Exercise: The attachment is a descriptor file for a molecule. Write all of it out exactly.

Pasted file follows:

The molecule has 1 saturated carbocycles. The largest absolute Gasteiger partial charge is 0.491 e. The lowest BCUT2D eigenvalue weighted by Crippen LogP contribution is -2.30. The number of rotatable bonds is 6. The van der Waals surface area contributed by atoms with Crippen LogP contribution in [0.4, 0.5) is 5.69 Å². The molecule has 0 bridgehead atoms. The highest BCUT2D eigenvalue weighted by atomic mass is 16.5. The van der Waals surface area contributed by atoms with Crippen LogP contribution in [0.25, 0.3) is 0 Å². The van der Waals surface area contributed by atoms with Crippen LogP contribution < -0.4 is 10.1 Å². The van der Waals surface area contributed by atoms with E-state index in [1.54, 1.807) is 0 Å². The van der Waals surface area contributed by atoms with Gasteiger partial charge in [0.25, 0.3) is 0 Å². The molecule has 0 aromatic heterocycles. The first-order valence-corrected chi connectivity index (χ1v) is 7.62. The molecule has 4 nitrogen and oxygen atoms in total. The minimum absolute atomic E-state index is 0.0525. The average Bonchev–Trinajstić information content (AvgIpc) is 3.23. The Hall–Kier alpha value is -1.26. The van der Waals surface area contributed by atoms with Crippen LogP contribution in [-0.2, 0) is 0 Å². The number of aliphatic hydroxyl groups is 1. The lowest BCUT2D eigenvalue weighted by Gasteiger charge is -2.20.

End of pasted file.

The molecule has 1 saturated carbocycles. The largest absolute Gasteiger partial charge is 0.491 e. The lowest BCUT2D eigenvalue weighted by Crippen LogP contribution is -2.30. The number of rotatable bonds is 6. The van der Waals surface area contributed by atoms with Crippen LogP contribution in [0.4, 0.5) is 5.69 Å². The molecule has 0 bridgehead atoms. The highest BCUT2D eigenvalue weighted by atomic mass is 16.5. The van der Waals surface area contributed by atoms with Crippen LogP contribution in [0.25, 0.3) is 0 Å². The van der Waals surface area contributed by atoms with Crippen LogP contribution < -0.4 is 10.1 Å². The van der Waals surface area contributed by atoms with E-state index in [1.54, 1.807) is 0 Å². The van der Waals surface area contributed by atoms with Gasteiger partial charge in [0.25, 0.3) is 0 Å². The molecule has 0 aromatic heterocycles. The first-order valence-corrected chi connectivity index (χ1v) is 7.62. The molecule has 4 nitrogen and oxygen atoms in total. The minimum absolute atomic E-state index is 0.0525. The average Bonchev–Trinajstić information content (AvgIpc) is 3.23. The Hall–Kier alpha value is -1.26. The van der Waals surface area contributed by atoms with Crippen LogP contribution in [-0.2, 0) is 0 Å². The number of aliphatic hydroxyl groups is 1. The lowest BCUT2D eigenvalue weighted by Gasteiger charge is -2.20.